Saturday, August 15, 2020

A History of Solitude (David Vincent)

Author David Vincent tackles centuries of history of solitude with the aptly titled A History of Solitude. The book takes the reader on a journey through the idea of spending time alone - how it was seen as a rare treat given the circumstance of many people in cramped places combined with working long hours in various capacities. Today, given smaller family units and many others living together, the definition of solitude has evolved...and in some instances, taken on an alert status. An example would be the research and news about “loneliness epidemics," which prompted the United Kingdom to establish a Minister of Loneliness.

Vincent’s journey through the story of solitude weaves between religion and secularism, hobbies and abbots, and how increased education, wealth, and technology have helped adapt and evolve the pursuit of “me time." The author also looks briefly into the future and how technology may make the pursuit of authentic solitude harder to accomplish.

I thought the book had a slow start, but as I continued to read, I found the evolution of activities and how solitude has changed more and more fascinating. While the book is written with a highly British-oriented perspective, its common story in sharing how solitude has evolved thanks to technology, affluence, and societal norms is one that has common themes across much of Western culture. If you are one that appreciates reading as part of your solitude, you might appreciate this book.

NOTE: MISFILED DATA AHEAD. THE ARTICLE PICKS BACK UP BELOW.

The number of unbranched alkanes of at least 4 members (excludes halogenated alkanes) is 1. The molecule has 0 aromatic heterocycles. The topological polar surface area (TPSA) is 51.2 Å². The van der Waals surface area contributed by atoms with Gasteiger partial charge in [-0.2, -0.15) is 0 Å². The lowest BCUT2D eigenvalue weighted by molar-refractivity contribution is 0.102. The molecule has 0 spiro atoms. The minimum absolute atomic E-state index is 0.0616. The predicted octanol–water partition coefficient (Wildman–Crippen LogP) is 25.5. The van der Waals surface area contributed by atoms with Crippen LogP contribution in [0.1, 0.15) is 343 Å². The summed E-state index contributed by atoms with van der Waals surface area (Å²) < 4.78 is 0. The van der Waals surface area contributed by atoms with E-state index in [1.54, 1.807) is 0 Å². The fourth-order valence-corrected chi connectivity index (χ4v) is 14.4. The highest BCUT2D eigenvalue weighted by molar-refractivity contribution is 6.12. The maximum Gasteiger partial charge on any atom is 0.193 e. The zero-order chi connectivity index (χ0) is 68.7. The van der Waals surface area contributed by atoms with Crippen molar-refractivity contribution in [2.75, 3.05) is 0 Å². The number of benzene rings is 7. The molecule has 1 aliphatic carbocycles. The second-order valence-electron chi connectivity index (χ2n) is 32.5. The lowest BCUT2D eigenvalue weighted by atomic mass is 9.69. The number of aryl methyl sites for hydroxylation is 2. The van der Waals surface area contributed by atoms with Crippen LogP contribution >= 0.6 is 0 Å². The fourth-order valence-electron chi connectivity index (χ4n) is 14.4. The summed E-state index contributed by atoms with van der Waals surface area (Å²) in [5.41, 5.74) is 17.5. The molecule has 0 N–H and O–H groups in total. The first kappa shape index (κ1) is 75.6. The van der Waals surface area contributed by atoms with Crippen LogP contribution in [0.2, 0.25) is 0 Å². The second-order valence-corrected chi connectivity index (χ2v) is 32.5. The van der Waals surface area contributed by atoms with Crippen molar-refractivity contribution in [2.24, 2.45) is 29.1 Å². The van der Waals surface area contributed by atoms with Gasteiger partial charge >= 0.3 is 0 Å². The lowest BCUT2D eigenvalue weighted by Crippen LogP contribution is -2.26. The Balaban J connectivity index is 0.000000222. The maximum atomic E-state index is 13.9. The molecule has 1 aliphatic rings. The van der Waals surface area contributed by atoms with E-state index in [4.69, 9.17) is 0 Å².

Sunday, August 2, 2020

The Hour of Fate: Theodore Roosevelt, J.P. Morgan, and the Battle to Transform American Capitalism (Susan Berfield)

In The Hour of Fate: Theodore Roosevelt, J.P. Morgan, and the Battle to Transform American Capitalism, author Susan Berfield details the political fight between Theodore Roosevelt and J.P. Morgan during the early parts of the 20th Century. The book also discusses Roosevelt’s fights with and against Morgan over key political battles in the world of business and industry.

Berfield focuses on two major events: First, the Anthracite Coal Strike of 1902, a labor battle between the coal industry and miners over wages and hours worked. Second, the Northern Securities case regarding railroad trusts. These two moments were transformative for the role of government in regulating business and protecting workers. Both events also had Roosevelt and Morgan on opposite sides; although with the coal strike, Morgan’s direct involvement was not as minimal as it was with Northern Securities.